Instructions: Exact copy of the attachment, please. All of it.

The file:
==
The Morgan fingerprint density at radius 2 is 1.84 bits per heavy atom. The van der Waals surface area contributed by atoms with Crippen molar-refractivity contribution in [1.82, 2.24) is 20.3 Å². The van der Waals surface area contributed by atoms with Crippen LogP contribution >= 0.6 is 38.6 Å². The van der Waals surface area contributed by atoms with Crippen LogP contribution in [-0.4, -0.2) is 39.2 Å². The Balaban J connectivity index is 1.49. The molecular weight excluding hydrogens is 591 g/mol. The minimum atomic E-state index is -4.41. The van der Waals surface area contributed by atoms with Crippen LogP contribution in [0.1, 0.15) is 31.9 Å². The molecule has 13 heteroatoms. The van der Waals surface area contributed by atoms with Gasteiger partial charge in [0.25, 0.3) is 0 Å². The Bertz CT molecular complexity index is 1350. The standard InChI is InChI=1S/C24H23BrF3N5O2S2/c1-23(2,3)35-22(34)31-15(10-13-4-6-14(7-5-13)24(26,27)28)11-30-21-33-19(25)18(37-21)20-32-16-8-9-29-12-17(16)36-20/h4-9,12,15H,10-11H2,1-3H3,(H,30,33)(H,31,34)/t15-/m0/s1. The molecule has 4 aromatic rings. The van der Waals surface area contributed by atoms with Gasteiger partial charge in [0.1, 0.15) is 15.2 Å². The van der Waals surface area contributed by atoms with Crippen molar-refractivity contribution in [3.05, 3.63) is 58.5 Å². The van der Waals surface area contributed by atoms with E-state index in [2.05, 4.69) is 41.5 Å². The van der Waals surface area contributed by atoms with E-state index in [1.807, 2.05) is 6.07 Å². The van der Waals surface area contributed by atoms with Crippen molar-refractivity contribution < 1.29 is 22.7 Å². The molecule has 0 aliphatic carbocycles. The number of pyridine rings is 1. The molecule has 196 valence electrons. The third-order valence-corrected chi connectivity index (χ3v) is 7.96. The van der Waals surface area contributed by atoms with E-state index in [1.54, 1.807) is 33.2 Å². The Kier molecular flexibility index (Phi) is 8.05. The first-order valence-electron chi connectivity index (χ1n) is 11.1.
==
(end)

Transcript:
The Morgan fingerprint density at radius 2 is 1.84 bits per heavy atom. The van der Waals surface area contributed by atoms with Crippen molar-refractivity contribution in [1.82, 2.24) is 20.3 Å². The van der Waals surface area contributed by atoms with Crippen LogP contribution >= 0.6 is 38.6 Å². The van der Waals surface area contributed by atoms with Crippen LogP contribution in [-0.4, -0.2) is 39.2 Å². The Balaban J connectivity index is 1.49. The molecular weight excluding hydrogens is 591 g/mol. The minimum atomic E-state index is -4.41. The van der Waals surface area contributed by atoms with Crippen LogP contribution in [0.1, 0.15) is 31.9 Å². The molecule has 13 heteroatoms. The van der Waals surface area contributed by atoms with Gasteiger partial charge in [0.25, 0.3) is 0 Å². The Bertz CT molecular complexity index is 1350. The standard InChI is InChI=1S/C24H23BrF3N5O2S2/c1-23(2,3)35-22(34)31-15(10-13-4-6-14(7-5-13)24(26,27)28)11-30-21-33-19(25)18(37-21)20-32-16-8-9-29-12-17(16)36-20/h4-9,12,15H,10-11H2,1-3H3,(H,30,33)(H,31,34)/t15-/m0/s1. The molecule has 4 aromatic rings. The van der Waals surface area contributed by atoms with Gasteiger partial charge in [0.1, 0.15) is 15.2 Å². The van der Waals surface area contributed by atoms with Crippen molar-refractivity contribution in [3.05, 3.63) is 58.5 Å². The van der Waals surface area contributed by atoms with E-state index in [2.05, 4.69) is 41.5 Å². The van der Waals surface area contributed by atoms with E-state index in [1.807, 2.05) is 6.07 Å². The van der Waals surface area contributed by atoms with Crippen molar-refractivity contribution < 1.29 is 22.7 Å². The molecule has 0 aliphatic carbocycles. The number of pyridine rings is 1. The molecule has 196 valence electrons. The third-order valence-corrected chi connectivity index (χ3v) is 7.96. The van der Waals surface area contributed by atoms with E-state index in [1.54, 1.807) is 33.2 Å². The Kier molecular flexibility index (Phi) is 8.05. The first-order valence-electron chi connectivity index (χ1n) is 11.1.